Most young Americans graduate from school with a high school diploma upon satisfactory completion of a specified number of courses. Students are usually graded from A (excel­lent) to F (failing) in each course they take on the basis of per­formance in tests given at intervals throughout the year, partici­pation in class discussions and completion of written and oral assignments. Locally developed end-of-the-year examinations are given in many schools. Some states, such as New York, give statewide examinations which are prepared by the state department of education.

Students receive "report cards" at least twice a year (in some school districts, up to six times) which indicate the grades they have received in each of the subjects they are studying. High schools maintain a school "transcript" which summarizes the courses taken and the grades obtained for each student. A copy of the transcript is normally submitted to col­leges when a student applies for admission.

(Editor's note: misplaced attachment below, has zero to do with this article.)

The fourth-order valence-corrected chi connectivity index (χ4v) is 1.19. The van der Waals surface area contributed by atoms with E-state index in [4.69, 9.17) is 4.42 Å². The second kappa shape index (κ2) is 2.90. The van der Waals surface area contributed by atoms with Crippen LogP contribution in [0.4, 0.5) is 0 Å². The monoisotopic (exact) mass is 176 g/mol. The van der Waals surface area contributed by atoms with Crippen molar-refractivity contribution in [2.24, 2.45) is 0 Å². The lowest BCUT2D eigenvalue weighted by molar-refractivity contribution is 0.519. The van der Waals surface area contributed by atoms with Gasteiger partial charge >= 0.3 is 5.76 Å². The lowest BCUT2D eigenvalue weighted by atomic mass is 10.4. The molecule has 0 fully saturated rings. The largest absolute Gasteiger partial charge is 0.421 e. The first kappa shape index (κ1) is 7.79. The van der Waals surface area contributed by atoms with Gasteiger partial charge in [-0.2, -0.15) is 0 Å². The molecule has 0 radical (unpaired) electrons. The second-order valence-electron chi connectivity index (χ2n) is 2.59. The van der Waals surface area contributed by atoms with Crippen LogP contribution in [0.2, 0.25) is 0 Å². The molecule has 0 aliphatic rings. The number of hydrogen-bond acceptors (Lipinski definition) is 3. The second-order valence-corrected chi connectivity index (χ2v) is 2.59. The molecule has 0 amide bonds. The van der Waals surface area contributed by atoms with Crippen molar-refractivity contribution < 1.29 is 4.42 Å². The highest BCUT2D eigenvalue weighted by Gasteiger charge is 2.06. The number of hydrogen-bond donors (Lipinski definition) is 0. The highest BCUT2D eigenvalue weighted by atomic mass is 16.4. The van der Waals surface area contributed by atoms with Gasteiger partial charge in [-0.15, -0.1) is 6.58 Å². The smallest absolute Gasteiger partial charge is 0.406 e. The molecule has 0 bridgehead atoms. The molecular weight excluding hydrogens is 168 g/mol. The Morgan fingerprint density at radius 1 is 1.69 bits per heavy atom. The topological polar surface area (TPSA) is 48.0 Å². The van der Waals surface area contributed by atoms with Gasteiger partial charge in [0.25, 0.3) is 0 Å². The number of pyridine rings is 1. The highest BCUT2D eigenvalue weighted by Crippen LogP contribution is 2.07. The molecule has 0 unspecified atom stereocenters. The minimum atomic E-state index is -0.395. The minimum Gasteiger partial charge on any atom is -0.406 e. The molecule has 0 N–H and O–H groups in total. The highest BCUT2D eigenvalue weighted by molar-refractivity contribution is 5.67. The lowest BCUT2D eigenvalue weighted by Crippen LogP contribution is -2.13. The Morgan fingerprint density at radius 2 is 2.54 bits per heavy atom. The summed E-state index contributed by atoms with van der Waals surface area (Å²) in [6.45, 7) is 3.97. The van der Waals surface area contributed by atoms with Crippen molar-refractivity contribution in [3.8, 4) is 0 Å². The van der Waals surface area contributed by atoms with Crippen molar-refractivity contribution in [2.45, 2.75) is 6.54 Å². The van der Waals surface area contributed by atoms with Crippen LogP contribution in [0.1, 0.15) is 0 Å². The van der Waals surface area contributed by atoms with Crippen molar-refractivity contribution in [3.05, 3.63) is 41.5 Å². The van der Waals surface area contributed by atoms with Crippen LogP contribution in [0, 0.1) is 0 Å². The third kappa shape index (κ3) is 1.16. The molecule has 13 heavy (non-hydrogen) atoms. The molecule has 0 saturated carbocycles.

College-bound students generally take college admission tests during their last two years of high school.

 

1. College and university admission/entrance requirements:

1) application including personal information; 2) high school re­port including class rank, a transcript witn the list of all the courses taken and all grades received in high school with courses failed or repeated, test results,. SAT, Achievement Test and ACT scores and a general assessment of the applicant's character such as academic motivation, creativity, self-discip­line, leadership, self-confidence, warmth of personality, sense of humor, etc.; 3) one or more recommendations by school teach­ers; 4) personal commentary such as major extra-curricular ac­tivities, hobbies, special awards or prizes, work or travel experi­ences, educational and/or career goals and the reasons for the choice of this particular university; 5) personal interview.

2. Administration and organization:

The head of the uni­versity is usually called President, sometimes Chancellor. His principal assistants are Vice-presidents, directors, deans and business managers. Each university consists of a number of units called either College or School. There is always a College of Arts and Sciences and several professional schools, e. g. one